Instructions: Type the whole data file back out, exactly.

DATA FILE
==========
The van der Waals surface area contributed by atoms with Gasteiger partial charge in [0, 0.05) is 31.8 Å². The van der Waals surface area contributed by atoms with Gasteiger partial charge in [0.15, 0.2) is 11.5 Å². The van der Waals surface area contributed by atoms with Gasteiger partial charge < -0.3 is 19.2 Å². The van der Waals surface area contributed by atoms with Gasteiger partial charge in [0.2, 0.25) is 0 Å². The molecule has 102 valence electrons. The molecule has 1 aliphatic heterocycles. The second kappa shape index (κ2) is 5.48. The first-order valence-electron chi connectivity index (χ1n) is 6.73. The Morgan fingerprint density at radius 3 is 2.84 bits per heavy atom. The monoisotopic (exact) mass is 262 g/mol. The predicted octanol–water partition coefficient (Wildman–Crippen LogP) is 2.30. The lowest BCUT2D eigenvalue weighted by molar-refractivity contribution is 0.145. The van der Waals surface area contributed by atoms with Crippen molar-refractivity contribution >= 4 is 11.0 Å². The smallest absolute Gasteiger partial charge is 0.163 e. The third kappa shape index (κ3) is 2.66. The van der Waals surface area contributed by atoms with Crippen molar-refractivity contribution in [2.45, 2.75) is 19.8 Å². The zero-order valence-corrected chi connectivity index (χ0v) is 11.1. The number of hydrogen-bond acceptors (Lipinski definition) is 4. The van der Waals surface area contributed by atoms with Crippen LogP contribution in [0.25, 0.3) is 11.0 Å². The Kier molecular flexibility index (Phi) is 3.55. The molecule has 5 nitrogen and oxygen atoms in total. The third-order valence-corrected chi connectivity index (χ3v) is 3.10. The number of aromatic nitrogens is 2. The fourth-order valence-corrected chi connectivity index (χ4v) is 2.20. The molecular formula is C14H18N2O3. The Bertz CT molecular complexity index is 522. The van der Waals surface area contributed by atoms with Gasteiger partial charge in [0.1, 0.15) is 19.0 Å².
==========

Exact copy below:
The van der Waals surface area contributed by atoms with Gasteiger partial charge in [0, 0.05) is 31.8 Å². The van der Waals surface area contributed by atoms with Gasteiger partial charge in [0.15, 0.2) is 11.5 Å². The van der Waals surface area contributed by atoms with Gasteiger partial charge < -0.3 is 19.2 Å². The van der Waals surface area contributed by atoms with Gasteiger partial charge in [0.2, 0.25) is 0 Å². The molecule has 102 valence electrons. The molecule has 1 aliphatic heterocycles. The second kappa shape index (κ2) is 5.48. The first-order valence-electron chi connectivity index (χ1n) is 6.73. The Morgan fingerprint density at radius 3 is 2.84 bits per heavy atom. The monoisotopic (exact) mass is 262 g/mol. The predicted octanol–water partition coefficient (Wildman–Crippen LogP) is 2.30. The lowest BCUT2D eigenvalue weighted by molar-refractivity contribution is 0.145. The van der Waals surface area contributed by atoms with Crippen molar-refractivity contribution >= 4 is 11.0 Å². The smallest absolute Gasteiger partial charge is 0.163 e. The third kappa shape index (κ3) is 2.66. The van der Waals surface area contributed by atoms with Crippen molar-refractivity contribution in [2.45, 2.75) is 19.8 Å². The zero-order valence-corrected chi connectivity index (χ0v) is 11.1. The number of hydrogen-bond acceptors (Lipinski definition) is 4. The van der Waals surface area contributed by atoms with Crippen LogP contribution in [0.25, 0.3) is 11.0 Å². The Kier molecular flexibility index (Phi) is 3.55. The molecule has 5 nitrogen and oxygen atoms in total. The third-order valence-corrected chi connectivity index (χ3v) is 3.10. The number of aromatic nitrogens is 2. The fourth-order valence-corrected chi connectivity index (χ4v) is 2.20. The molecular formula is C14H18N2O3. The Bertz CT molecular complexity index is 522. The van der Waals surface area contributed by atoms with Gasteiger partial charge in [0.1, 0.15) is 19.0 Å².